If you’re passionate about breaking the latest news story or you’re interested in why people read the books they do, the Publishing and Journalism sector may be for you. We dive into Publishing and Journalism salaries and what you might expect to earn from a role in this exciting sector.
Journalism salary expectations
It’s said that if you want to be rich, don’t work in journalism. The average salary of a Journalist in the UK is roughly £24,500, but this will differ depending on what part of the UK you work in. There are many different types of journalism to choose from, such as print, digital and broadcast but we’ve created a list of some key roles and how much you can expect to make in each.
Learn more about the skills you need as a Journalist, and what employers look for.
Entry-level Journalism salaries
As a broadcast Journalist, your role is to report the news across a variety of channels such as television, radio and digital. The typical salary of a Broadcast Journalist in London is £32,000 and, outside London, this figure goes down to £21,000. You can get into broadcast Journalism in several ways, from a university degree in Broadcast or Multimedia Journalism to an apprenticeship or extensive work experience in the field. Learn more about the top 5 tips for securing your first job in Journalism.
Many entry-level roles as a video producer include researching what your audience wants to see, how you’re going to give it to them and in an engaging way. At entry-level you could look to earn between £24,000 - £26,000. For this role, employers look for dedicated experience in the field, experience with editing software and team working skills.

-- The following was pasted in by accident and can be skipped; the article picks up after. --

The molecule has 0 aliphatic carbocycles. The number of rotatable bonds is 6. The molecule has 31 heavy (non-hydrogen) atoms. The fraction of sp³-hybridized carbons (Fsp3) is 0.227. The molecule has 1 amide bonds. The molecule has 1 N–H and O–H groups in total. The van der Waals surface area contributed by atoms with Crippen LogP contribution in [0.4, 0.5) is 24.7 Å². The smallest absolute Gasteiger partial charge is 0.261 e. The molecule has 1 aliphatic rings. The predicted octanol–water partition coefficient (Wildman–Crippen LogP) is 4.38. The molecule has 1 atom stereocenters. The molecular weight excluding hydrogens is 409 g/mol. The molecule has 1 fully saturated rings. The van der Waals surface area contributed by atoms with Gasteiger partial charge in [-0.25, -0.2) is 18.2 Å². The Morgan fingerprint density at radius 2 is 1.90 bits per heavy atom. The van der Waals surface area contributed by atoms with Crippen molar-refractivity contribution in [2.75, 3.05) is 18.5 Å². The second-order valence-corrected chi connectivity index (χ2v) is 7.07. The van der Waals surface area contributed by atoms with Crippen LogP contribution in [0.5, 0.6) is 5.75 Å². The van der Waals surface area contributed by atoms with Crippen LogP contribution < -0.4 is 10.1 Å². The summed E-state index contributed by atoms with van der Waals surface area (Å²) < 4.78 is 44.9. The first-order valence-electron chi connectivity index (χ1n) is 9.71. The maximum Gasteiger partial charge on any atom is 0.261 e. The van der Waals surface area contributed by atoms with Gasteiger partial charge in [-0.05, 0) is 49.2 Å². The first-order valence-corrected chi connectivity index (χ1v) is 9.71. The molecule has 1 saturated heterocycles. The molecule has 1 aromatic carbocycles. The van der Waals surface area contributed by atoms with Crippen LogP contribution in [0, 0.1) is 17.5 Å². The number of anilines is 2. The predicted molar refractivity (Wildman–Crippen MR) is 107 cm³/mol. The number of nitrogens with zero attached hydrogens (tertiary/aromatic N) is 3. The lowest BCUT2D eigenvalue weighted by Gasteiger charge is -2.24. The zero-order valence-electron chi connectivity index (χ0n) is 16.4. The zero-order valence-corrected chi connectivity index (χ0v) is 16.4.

Read more for writing roles...
Digital Editors are responsible for all the content produced and published on the website. If you’re looking for entry-level roles in digital, some companies may advertise for a digital assistant, with an average salary of £18,000-£21,000. These types of roles are well-suited for graduates or students looking to gain real-life experience in the sector. Media company CNN offers a range of news and digital internships to students and graduates, including digital features, sports broadcasting, health and wellness, and current affairs.
A staff writer role is one of the most competitive in the field, but it is possible to secure! Reporters can be found in the fast-paced newsroom, talking to sources, researching and writing about breaking or local news. Staff writers often work for digital publications and magazines, rather than newspapers. Responsibilities include writing features, reviews and news reports. The average salary in London is £24,000, which decreases to £16,000-£20,000 in other UK cities.
Mid-level/senior journalism salaries
You can often find digital editors planning editorials and content, brainstorming new column ideas or writing a story of their own. Digital Editors earn an average salary of £24,000. Roles as a digital assistant can put you in good stead for specific area editors, such as features editor, lifestyle editor, etc. These have a higher pay rate of around £34,000 - £40,000. Learn more about what publishing and journalism jobs there are, what they’re looking for, and what skills you need.
Not many companies will advertise for staff writer roles - it’s about who you know - contacts are everything. However, there are more advertisements for reporters so you could move over to staff writing after gaining some transferable skills as a reporter. Unless you move up the ranks to an editorial role or head of a certain desk, your salary is unlikely to change dramatically. The head of a specific area or department can make roughly £31,000 - £38,000, depending on the company and job location.